By Mark Eckel, Player Engagement Insider
Philadelphia Eagles defensive end Chris Long doesn’t have to look far to find popular and successful family members.
There is his father Howie, a Pro Football Hall of Famer, who was a seven-time Pro Bowl selection for the Oakland Raiders and is now one of the stars on Fox’s NFL pre-game show.
There is also younger brother Kyle, a starting guard and a 2013 first-round pick of the Chicago Bears. And older brother Howie, Jr., who works in the Raiders’ personnel department.
Go way back and you’ll even find ties to Gertrude Ederle, the first woman to swim across the English Channel.
Chris, himself, is a 10-year NFL veteran and came into the 2017 season sixth among active players in sacks.
Football and athletic accomplishments aside, two other family members who Long admires and appreciates even more are his cousin Nicole Addonizio, and his grandfather Frank Addonizio, who both served in the Army — Frank during World War II.
“No doubt about it,’’ Long said. “The way I look at it we play a game for a living and get a lot of credit and glory, but I like to think about the people doing the jobs that most don’t have the gumption and willingness to do and that’s the people who around the clock are protecting not just our freedom but also protecting those who are not fortunate enough to live in America. Those are the people I hold in very high regard.’’
Earlier in the season Long announced that his first six game checks would go for the scholarships for students in Charlottesville, Virginia where he grew up and played his college football. Later, he announced the next 10 game checks would go to “Pledge 10’’ to help students in St. Louis, Boston, and Philadelphia, the three NFL cities where he played.
Long welcomed his cousin, Nicole, and his good friend and former Seattle Seahawk long snapper Nate Boyer, a Green Beret, to the Eagles’ recent game against the Denver Broncos as part of the NFL’s Salute to Service. He also wore a decal on his jersey that day to pay tribute to the men and women who serve the country.
“The league does a good job of highlighting (the Salute to Service), but it’s on the players to not just be appreciative of our service men and women for one month, but all year,’’ Long said.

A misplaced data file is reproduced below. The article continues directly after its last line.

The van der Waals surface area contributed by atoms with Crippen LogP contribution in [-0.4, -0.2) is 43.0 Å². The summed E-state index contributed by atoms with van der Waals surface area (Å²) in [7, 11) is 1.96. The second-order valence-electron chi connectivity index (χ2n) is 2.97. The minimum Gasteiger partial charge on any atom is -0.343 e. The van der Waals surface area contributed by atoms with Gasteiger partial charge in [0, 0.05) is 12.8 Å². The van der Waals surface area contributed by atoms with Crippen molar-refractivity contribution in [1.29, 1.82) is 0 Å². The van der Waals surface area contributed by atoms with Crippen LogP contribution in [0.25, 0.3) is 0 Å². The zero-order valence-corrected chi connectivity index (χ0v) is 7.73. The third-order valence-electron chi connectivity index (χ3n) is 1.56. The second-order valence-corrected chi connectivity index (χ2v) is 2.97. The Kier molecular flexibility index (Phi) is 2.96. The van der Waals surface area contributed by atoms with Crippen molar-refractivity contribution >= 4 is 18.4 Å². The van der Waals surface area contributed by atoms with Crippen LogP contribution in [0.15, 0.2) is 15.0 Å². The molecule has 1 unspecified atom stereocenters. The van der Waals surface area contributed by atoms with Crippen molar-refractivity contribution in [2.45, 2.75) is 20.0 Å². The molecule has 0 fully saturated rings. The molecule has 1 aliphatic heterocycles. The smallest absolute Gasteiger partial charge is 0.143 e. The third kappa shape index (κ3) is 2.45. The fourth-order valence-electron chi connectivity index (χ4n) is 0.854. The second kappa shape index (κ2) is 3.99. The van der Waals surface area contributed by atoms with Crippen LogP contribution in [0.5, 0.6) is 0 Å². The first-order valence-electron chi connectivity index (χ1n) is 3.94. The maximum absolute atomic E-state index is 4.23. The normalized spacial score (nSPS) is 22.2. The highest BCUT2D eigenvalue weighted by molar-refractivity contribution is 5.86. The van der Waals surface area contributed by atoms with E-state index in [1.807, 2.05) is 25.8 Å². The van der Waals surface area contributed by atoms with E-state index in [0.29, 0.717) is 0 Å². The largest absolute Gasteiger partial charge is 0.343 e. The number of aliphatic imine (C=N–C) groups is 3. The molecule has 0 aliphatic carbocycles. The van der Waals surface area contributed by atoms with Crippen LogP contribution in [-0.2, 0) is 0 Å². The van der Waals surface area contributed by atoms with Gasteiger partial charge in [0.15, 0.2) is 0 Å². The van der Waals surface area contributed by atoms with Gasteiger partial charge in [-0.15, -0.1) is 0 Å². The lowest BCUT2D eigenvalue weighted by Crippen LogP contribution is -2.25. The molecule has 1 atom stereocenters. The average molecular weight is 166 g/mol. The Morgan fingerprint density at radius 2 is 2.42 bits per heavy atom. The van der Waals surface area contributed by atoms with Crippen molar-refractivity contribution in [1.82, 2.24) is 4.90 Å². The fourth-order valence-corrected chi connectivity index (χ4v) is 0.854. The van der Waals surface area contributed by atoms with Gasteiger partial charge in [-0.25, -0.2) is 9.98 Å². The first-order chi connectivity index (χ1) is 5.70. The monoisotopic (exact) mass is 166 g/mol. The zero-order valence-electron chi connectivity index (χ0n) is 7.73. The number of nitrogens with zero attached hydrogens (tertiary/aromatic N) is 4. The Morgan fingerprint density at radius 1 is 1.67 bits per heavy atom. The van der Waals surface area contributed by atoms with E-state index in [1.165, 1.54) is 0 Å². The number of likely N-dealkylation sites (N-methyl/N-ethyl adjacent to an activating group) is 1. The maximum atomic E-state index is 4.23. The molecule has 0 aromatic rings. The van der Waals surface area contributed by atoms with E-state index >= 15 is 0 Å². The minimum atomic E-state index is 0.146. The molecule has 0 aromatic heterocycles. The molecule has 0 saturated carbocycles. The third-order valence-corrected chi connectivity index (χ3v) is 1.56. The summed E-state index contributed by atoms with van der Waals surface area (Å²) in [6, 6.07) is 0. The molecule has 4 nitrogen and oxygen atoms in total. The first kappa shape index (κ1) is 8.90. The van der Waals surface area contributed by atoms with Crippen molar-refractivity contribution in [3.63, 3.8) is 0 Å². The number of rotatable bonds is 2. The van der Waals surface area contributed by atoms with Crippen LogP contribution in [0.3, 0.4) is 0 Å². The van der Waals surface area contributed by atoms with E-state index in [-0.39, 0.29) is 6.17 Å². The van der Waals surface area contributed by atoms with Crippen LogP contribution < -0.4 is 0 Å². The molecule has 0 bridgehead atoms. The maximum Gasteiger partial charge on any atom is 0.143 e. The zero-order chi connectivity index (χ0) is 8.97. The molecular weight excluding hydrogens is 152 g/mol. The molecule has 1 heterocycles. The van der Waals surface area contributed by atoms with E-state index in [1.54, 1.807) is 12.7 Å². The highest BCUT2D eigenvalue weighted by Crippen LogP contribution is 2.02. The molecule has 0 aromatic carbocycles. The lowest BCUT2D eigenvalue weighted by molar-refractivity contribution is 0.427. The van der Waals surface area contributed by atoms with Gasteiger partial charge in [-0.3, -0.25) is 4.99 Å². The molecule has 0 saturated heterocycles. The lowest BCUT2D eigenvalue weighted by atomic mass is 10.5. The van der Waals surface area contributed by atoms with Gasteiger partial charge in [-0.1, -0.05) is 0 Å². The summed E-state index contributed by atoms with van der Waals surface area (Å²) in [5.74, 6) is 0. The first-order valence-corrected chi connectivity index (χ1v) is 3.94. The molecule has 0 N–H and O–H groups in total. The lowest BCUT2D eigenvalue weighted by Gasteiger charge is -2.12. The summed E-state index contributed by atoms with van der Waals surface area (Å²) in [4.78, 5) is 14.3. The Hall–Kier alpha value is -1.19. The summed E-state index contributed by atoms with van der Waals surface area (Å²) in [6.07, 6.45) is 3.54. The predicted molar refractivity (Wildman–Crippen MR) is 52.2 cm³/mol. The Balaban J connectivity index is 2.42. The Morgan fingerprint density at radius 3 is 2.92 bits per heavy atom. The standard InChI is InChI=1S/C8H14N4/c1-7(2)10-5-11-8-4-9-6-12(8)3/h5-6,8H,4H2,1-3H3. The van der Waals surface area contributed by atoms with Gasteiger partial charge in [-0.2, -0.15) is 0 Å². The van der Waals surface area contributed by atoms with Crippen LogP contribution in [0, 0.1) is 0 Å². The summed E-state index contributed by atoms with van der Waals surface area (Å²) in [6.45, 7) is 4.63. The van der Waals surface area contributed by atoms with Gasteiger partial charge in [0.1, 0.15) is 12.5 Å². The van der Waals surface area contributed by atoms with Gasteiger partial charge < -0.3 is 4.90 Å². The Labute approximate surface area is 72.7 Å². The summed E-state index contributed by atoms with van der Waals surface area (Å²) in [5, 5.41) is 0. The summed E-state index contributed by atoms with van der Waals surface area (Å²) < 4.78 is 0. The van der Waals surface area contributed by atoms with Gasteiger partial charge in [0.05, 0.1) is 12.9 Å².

Long has done that through his foundation, Waterboys, the cornerstone initiative of the Chris Long Foundation has an annual climb of Mt. Kilimanjaro in tandem with military combat veterans and NFL alumni. Boyer, a good friend of Long’s fits both descriptions.
Known as “Conquering Kili’’ Long and Boyer created the climb with the goal of amplifying awareness of water scarcity, and also to empower NFL alumni and military veterans to continue their commitment to service.
Last year the foundation raised close to $150,000 to fund two water projects in East Africa, which provide clean water to over 66,000 people.
Last year while he was in New England helping the Patriots to another Super Bowl title, Long and his foundation hosted 100 veterans, active service members and their families for a holiday dinner at Morton’s The Steakhouse in Boston.
“The lead initiative of my foundation is clean water, but not far behind it is military appreciation,’’ Long said. “I think for me, it’s just because I picture the jobs these men and women are doing to preserve what we take for granted. It’s cliché, but if you really think, are you willing do those things, I think a lot of us would say, ‘I don’t think we have the courage or I don’t think we have the fortitude.’ These people make it seem so effortless, but it’s very difficult. They’re real heroes, and it’s our job as football players to lift them up and show them our support.’’
“You like to think you would have that kind of bravery, but you don’t know. It’s hard for me to imagine. When you try to compare yourself to what they do, it’s impossible to even fathom. They put their life on the line every day for people they don’t even know.’’